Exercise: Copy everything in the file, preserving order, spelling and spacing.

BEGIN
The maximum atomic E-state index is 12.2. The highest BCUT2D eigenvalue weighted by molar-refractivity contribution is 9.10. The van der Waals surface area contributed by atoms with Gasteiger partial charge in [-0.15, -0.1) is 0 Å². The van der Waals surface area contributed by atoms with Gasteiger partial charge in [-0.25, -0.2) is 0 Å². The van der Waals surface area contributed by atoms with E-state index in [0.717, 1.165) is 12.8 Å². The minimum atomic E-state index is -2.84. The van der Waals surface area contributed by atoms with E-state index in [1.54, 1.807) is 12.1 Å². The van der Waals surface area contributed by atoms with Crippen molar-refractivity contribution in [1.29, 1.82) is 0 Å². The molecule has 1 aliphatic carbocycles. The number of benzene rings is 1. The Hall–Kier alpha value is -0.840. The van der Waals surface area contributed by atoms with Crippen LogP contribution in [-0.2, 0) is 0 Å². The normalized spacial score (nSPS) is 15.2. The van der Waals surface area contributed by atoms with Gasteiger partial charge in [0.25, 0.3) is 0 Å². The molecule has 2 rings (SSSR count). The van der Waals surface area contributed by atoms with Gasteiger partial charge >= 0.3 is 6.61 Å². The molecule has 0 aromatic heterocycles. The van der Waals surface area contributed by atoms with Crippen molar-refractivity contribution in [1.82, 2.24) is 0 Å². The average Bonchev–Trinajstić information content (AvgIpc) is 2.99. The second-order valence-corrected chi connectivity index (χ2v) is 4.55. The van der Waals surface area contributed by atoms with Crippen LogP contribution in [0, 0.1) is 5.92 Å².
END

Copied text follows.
The maximum atomic E-state index is 12.2. The highest BCUT2D eigenvalue weighted by molar-refractivity contribution is 9.10. The van der Waals surface area contributed by atoms with Gasteiger partial charge in [-0.15, -0.1) is 0 Å². The van der Waals surface area contributed by atoms with Gasteiger partial charge in [-0.25, -0.2) is 0 Å². The van der Waals surface area contributed by atoms with E-state index in [0.717, 1.165) is 12.8 Å². The minimum atomic E-state index is -2.84. The van der Waals surface area contributed by atoms with E-state index in [1.54, 1.807) is 12.1 Å². The van der Waals surface area contributed by atoms with Crippen molar-refractivity contribution in [1.29, 1.82) is 0 Å². The molecule has 1 aliphatic carbocycles. The number of benzene rings is 1. The Hall–Kier alpha value is -0.840. The van der Waals surface area contributed by atoms with Crippen LogP contribution in [-0.2, 0) is 0 Å². The normalized spacial score (nSPS) is 15.2. The van der Waals surface area contributed by atoms with Gasteiger partial charge in [0.25, 0.3) is 0 Å². The molecule has 2 rings (SSSR count). The van der Waals surface area contributed by atoms with Gasteiger partial charge >= 0.3 is 6.61 Å². The molecule has 0 aromatic heterocycles. The van der Waals surface area contributed by atoms with Crippen molar-refractivity contribution in [1.82, 2.24) is 0 Å². The average Bonchev–Trinajstić information content (AvgIpc) is 2.99. The second-order valence-corrected chi connectivity index (χ2v) is 4.55. The van der Waals surface area contributed by atoms with Crippen LogP contribution in [0, 0.1) is 5.92 Å².